May 27, 2013
It’s Memorial Day. Boysss and Girlssss, your history lesson for the day. Memorial Day (which was actually yesterday, but we won’t quibble, as today is the day the working amongst us are taking off work) is set aside, not to honor all veterans, but specifically to honor those killed in wartime. It was instituted following the Civil War, and has been observed to honor those soldiers, sailors and Marines killed in all the wars since then.
The day set aside for honoring all veterans, living and dead, is Veterans Day, in November.
Today, 3 p.m. is set aside as the time for us all to pause and observe a moment of silence and/or prayer to remember the war dead (and pray there won’t be any more of them).
Here endeth the history lesson. And beginneth the cooking.
Actually — hang on a sec. I need to go mop the chicken with some barbecue sauce.
May 28, 2012
You will recall the disastrous brisket from the other night. Not to be defeated by the thing, I plopped it in a pot of fresh water, and set it to simmering. For about two hours. Checked it, and it was still tough. Put it away for the evening, and set it back to simmering, again in fresh water, the next morning. And finally, it got tender enough that I cut it up and used it in hash.
It wasn’t bad. It most assuredly was not worth the time, trouble, effort and frustration, not to mention expense (buffalo is PRICY, y’all!), but at least I didn’t throw it out. I diced up the brisket, which had been a little more than a pound before it was cooked; diced up four russet potatos. Put the potatos in a pan with a couple of tablespoons of canola oil, and let them brown a bit before I put the corned beef in. Let those sizzle along for a little. Then added about a quarter-cup of half-and-half, covered it, and turned the heat down to medium low to let it simmer while I tended to the biscuits.
They were the first REAL biscuits I’ve made in a good while, and I am happy to report I have not lost my touch. Though the sheep’s cheese was a little too mild; should’ve used something sharper. But it was nice to have something to roll out the bacon jam for.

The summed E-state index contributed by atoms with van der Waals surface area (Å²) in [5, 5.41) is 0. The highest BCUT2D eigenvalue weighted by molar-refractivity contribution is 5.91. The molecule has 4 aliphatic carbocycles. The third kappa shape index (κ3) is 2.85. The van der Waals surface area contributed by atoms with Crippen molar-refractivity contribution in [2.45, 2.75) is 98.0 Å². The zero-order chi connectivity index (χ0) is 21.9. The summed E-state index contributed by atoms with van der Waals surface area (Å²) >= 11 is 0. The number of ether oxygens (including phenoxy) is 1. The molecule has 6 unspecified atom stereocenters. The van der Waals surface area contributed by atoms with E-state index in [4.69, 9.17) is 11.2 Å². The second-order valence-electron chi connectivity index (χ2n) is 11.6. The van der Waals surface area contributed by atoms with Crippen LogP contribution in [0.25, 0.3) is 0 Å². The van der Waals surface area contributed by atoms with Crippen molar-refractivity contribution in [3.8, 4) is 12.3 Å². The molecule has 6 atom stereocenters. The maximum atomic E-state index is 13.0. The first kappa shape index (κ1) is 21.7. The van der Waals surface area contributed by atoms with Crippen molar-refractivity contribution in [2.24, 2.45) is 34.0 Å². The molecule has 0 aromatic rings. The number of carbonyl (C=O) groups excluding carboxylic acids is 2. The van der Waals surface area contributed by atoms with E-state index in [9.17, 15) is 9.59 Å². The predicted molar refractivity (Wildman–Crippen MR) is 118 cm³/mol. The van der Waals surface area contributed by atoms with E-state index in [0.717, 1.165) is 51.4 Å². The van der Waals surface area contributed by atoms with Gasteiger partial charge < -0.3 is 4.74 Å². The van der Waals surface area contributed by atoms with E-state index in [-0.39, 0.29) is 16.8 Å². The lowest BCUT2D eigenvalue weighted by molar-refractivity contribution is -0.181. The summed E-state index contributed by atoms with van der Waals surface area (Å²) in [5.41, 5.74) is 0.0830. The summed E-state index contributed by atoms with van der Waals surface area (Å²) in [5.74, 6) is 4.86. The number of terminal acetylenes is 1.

Today, I did Scotch quail eggs and scrambled duck eggs for breakfast. I continue to be enthralled with Scotch quail eggs. Child C is fond of them, too.
For years, I didn’t buy whole chickens, because the first time I tried to cut one up, it looked like the guy from the Texas Chainsaw Massacre got hold of it. If I got a whole chicken, it was to roast. I haven’t cut up a chicken for probably 25 years.
But it’s Memorial Day weekend. I had two whole chickens in the freezer. And I was bound and be damned that I was going to grill chicken, because I have five more coming from the farm in June. So after breakfast, said birds having thawed in the fridge, I determined it was time to try it again.
May 26, 2012
In the overall cook-vs-corned brisket, I am now 0-for-2. And not being an abject fool, I ain’t goin’ there again.
It may perhaps be because it was buffalo brisket, rather than beef. But 20 hours in the sous vide produced an inedibly tough, not to mention way too salty, brisket.
Dinner, however, was saved by the presence of fresh vegetables, courtesy of the Farmers Market, of which I attended two today. The male diners, NS and Chief Taste Tester, had pizza for their entree. Child C and I had veggies — fried squash and onions, roasted potatos and carrots, and fried green tomatos for Child C, because she loves them so. All procured this very morning at the market.
We started out the day at the Hot Springs market, which has been bursting with veggies for the past couple of weeks. Our market’s a wonderful place; lots of artisan foods, lots of crafts, great music. Today’s music was a Russian violinist. There were the tamales, the baked goods, the honey, the fried pies. Home-brewed root beer. Green beans have started to come in. There’s apparently a bumper crop of squash, judging from the amount out there. All manner of greens, from Laotian family’s bok choi to kale to cabbage and assorted other stuff. And lots of folks with dogs. Info booths for all sorts of community organizations.